Being Norwegian

Being Norwegian is a play that follows Sean and Lisa as they talk throughout the night, gradually getting to know each other and growing as confidants. It’s billed as being “a tender and funny one-act play, from acclaimed Scottish playwright David Greig” so it’s fair to be excited about it. Unfortunately the production doesn’t manage to live up to any of the hype – though there are funny moments it’s unclear whether any were intentional.

It’s not clear what Axon theatre hoped to achieve from staging this, frankly, uninspiring play

To be brutally honest, it’s not clear what Axon theatre hoped to achieve from staging this, frankly, uninspiring play. David Greig is an excellent playwright but Being Norwegian is definitely not his strongest. In fact, one is left with the feeling that they just decided to put on a play for the sake of it and thought “This will do.” I’m sure there are multiple valid reasons as to why they chose this play and that they thought long and hard about their aims and intentions, but none of them have come across in the lacklustre performances.

Actors Tom Hurley and Sarah Bennington seem to suffer from a distinct lack of direction, rendering much of the dialogue incredibly awkward to sit through. Though there’s a lot of subtext to be played with, they’re never given a chance to shine. Neither of the characters seem to listen to each other, with Bennington providing a lifeless litany of what “being Norwegian” means, which just turns into a list of national stereotypes, as Hurley awkwardly shuffles around the stage not knowing how to react. It’s difficult to tell if this dynamic was a decision or not by the director, Peter Scott, and it’s a shame because there are moments - albeit fleeting ones - in which the actors show potential. This is compounded by the fact that the production has nothing else to rely on but the quality of the script, actors and direction – none of which seem to be on the same page. The result leaves very little idea of what “being Norwegian” actually means.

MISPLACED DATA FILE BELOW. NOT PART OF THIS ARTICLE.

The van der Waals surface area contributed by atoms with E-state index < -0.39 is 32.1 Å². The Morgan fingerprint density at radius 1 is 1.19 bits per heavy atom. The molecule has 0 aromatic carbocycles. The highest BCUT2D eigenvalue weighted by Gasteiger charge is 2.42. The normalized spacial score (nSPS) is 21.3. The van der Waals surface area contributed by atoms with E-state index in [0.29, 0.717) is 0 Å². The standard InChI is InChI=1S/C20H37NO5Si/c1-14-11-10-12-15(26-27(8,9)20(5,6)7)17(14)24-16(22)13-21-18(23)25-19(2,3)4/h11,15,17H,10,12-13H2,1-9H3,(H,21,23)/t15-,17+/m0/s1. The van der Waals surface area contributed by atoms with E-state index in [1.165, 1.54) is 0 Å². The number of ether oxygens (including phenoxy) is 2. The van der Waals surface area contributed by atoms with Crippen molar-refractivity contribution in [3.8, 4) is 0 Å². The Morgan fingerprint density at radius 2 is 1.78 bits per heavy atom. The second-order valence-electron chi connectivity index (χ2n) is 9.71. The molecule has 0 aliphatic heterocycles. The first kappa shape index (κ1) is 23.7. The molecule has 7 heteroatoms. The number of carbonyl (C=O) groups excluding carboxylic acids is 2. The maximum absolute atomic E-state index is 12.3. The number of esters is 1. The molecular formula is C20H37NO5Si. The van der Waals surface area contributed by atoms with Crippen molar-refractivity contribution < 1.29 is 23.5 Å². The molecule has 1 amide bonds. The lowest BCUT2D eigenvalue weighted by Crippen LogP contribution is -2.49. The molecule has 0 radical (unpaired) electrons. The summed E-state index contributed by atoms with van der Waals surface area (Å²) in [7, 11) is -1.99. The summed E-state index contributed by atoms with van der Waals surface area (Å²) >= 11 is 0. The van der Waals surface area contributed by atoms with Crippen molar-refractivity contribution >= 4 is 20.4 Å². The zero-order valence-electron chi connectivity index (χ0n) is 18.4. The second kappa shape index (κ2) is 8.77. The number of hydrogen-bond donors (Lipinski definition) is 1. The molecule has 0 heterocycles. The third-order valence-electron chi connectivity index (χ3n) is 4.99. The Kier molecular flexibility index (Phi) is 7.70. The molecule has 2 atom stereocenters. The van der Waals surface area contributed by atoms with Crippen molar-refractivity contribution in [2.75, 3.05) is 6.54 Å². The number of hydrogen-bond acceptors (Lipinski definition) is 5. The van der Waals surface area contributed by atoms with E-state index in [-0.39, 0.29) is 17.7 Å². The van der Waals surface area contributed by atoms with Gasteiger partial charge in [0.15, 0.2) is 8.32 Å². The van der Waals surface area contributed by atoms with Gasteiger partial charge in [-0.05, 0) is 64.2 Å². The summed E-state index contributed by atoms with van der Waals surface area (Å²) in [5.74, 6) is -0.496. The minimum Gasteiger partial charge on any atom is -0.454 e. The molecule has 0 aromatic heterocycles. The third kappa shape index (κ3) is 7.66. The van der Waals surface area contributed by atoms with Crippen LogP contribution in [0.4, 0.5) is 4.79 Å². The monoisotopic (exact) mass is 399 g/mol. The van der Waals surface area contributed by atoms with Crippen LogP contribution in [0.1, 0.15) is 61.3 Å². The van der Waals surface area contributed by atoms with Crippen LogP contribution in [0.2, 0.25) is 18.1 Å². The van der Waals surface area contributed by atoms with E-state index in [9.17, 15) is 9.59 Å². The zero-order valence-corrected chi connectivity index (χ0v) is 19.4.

Reviews by William Heraghty


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The Blurb

Having just met at a nearby pub, Lisa and Sean stand awkwardly in his cluttered apartment. They don’t know a thing about each other, but a curious attraction has pulled them together. As they begin to reveal pieces of their history, Sean becomes increasingly unsettled. Can he trust this beautiful stranger with his innermost secrets? 'Being Norwegian', she says, 'We know how to live with the dark'. A tender and funny one-act play, from acclaimed Scottish playwright David Greig. Transferring from the Cardiff Fringe, Axon present their acclaimed production of Being Norwegian for a limited late-night run.

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